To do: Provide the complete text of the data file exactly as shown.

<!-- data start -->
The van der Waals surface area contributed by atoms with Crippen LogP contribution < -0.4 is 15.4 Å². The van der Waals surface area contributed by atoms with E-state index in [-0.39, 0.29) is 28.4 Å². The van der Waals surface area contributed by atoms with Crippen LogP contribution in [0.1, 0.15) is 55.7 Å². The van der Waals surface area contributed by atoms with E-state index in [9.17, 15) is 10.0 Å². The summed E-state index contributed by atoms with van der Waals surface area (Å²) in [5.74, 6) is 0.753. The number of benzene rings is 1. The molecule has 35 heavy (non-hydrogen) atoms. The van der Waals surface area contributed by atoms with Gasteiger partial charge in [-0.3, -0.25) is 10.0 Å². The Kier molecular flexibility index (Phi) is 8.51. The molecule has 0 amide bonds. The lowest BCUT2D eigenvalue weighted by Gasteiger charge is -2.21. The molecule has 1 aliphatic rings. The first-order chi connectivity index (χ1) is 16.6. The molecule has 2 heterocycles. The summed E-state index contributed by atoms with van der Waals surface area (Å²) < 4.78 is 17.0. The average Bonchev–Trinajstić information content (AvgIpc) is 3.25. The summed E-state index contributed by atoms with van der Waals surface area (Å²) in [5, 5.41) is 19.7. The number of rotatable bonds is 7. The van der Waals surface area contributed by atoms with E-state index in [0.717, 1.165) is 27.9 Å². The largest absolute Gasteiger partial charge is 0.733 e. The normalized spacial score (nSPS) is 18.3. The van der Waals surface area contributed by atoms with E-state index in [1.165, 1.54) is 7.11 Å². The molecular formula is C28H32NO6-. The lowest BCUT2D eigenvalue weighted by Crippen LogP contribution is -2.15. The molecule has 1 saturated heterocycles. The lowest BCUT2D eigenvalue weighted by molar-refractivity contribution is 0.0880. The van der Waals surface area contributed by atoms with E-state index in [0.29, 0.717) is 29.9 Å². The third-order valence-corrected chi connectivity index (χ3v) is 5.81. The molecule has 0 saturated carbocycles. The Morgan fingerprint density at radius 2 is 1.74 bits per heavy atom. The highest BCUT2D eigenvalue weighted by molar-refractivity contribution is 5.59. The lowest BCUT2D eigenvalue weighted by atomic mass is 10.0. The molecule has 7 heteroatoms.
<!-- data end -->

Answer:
The van der Waals surface area contributed by atoms with Crippen LogP contribution < -0.4 is 15.4 Å². The van der Waals surface area contributed by atoms with E-state index in [-0.39, 0.29) is 28.4 Å². The van der Waals surface area contributed by atoms with Crippen LogP contribution in [0.1, 0.15) is 55.7 Å². The van der Waals surface area contributed by atoms with E-state index in [9.17, 15) is 10.0 Å². The summed E-state index contributed by atoms with van der Waals surface area (Å²) in [5.74, 6) is 0.753. The number of benzene rings is 1. The molecule has 35 heavy (non-hydrogen) atoms. The van der Waals surface area contributed by atoms with Gasteiger partial charge in [-0.3, -0.25) is 10.0 Å². The Kier molecular flexibility index (Phi) is 8.51. The molecule has 0 amide bonds. The lowest BCUT2D eigenvalue weighted by Gasteiger charge is -2.21. The molecule has 1 aliphatic rings. The first-order chi connectivity index (χ1) is 16.6. The molecule has 2 heterocycles. The summed E-state index contributed by atoms with van der Waals surface area (Å²) < 4.78 is 17.0. The average Bonchev–Trinajstić information content (AvgIpc) is 3.25. The summed E-state index contributed by atoms with van der Waals surface area (Å²) in [5, 5.41) is 19.7. The number of rotatable bonds is 7. The van der Waals surface area contributed by atoms with E-state index in [0.717, 1.165) is 27.9 Å². The largest absolute Gasteiger partial charge is 0.733 e. The normalized spacial score (nSPS) is 18.3. The van der Waals surface area contributed by atoms with E-state index in [1.165, 1.54) is 7.11 Å². The molecular formula is C28H32NO6-. The lowest BCUT2D eigenvalue weighted by Crippen LogP contribution is -2.15. The molecule has 1 saturated heterocycles. The lowest BCUT2D eigenvalue weighted by molar-refractivity contribution is 0.0880. The van der Waals surface area contributed by atoms with E-state index in [0.29, 0.717) is 29.9 Å². The third-order valence-corrected chi connectivity index (χ3v) is 5.81. The molecule has 0 saturated carbocycles. The Morgan fingerprint density at radius 2 is 1.74 bits per heavy atom. The highest BCUT2D eigenvalue weighted by molar-refractivity contribution is 5.59. The lowest BCUT2D eigenvalue weighted by atomic mass is 10.0. The molecule has 7 heteroatoms.